Until the first bombs fell on Belfast in 1941, the city had had little direct experience of the war: there was plenty of food, no conscription and the only air raids that residents saw were on news reels. But, in April and May of that year everything changed. The Luftwaffe targeted the city, launching bombing raids of such ferocity that one observer described the Nazi planes as being like a ‘giant swarm of insects’. Over one thousand people were killed, countless more were injured and the shape of the city changed forever.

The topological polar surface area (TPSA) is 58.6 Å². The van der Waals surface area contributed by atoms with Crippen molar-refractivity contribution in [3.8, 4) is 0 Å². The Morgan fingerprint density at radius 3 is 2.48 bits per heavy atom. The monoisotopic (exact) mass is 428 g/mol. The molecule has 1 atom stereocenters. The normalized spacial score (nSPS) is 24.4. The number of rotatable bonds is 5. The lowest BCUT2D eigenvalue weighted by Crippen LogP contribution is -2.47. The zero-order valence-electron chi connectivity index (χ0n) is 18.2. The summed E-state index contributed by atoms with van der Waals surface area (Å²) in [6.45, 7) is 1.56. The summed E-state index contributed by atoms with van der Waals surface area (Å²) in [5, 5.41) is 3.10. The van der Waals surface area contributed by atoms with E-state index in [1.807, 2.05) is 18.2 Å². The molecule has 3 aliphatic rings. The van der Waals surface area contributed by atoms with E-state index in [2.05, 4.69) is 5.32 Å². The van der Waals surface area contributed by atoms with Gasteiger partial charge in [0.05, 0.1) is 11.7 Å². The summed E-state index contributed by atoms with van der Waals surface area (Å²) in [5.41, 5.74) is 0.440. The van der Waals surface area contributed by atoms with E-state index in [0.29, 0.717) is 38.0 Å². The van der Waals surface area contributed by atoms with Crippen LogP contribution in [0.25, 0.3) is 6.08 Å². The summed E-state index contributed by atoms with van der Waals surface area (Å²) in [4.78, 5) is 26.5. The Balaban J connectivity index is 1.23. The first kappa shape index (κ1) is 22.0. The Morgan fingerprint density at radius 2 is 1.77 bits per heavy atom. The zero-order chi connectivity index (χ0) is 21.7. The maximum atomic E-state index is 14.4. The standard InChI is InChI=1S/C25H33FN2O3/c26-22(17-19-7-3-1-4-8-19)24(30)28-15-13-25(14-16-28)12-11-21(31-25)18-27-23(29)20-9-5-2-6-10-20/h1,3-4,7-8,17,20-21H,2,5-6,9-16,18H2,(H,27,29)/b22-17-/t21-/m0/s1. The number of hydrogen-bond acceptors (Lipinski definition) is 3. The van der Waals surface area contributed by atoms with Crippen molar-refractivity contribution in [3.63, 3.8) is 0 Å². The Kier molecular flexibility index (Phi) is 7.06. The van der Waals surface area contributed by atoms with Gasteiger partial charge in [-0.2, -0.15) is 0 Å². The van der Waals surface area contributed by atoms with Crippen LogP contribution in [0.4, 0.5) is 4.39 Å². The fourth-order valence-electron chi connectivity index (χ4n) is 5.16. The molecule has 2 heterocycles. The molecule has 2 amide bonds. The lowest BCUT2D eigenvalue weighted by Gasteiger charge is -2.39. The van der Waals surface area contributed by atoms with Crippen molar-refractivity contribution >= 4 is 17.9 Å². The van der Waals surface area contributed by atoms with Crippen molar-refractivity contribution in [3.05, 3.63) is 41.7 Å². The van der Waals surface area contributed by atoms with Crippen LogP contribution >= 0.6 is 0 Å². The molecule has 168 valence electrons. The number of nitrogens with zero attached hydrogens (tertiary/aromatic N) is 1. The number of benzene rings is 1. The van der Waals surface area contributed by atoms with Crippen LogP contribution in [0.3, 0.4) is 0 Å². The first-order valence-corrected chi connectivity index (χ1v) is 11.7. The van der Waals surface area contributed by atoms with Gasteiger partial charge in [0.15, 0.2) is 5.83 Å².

In over 150 contributions from the widest possible range of sources – including nurses, policemen, air-raid wardens, housewives, parish chronicles, school magazines, newspapers – the book tells the story of the Belfast Blitz from the perspective of those who lived through it – what people saw and experienced and how they felt.
Covering the days of peace before the raids, the terrifying nights when the bombs rained down and the traumatic aftermath, The Belfast Blitz is a testament to the people whose voices and stories form this book.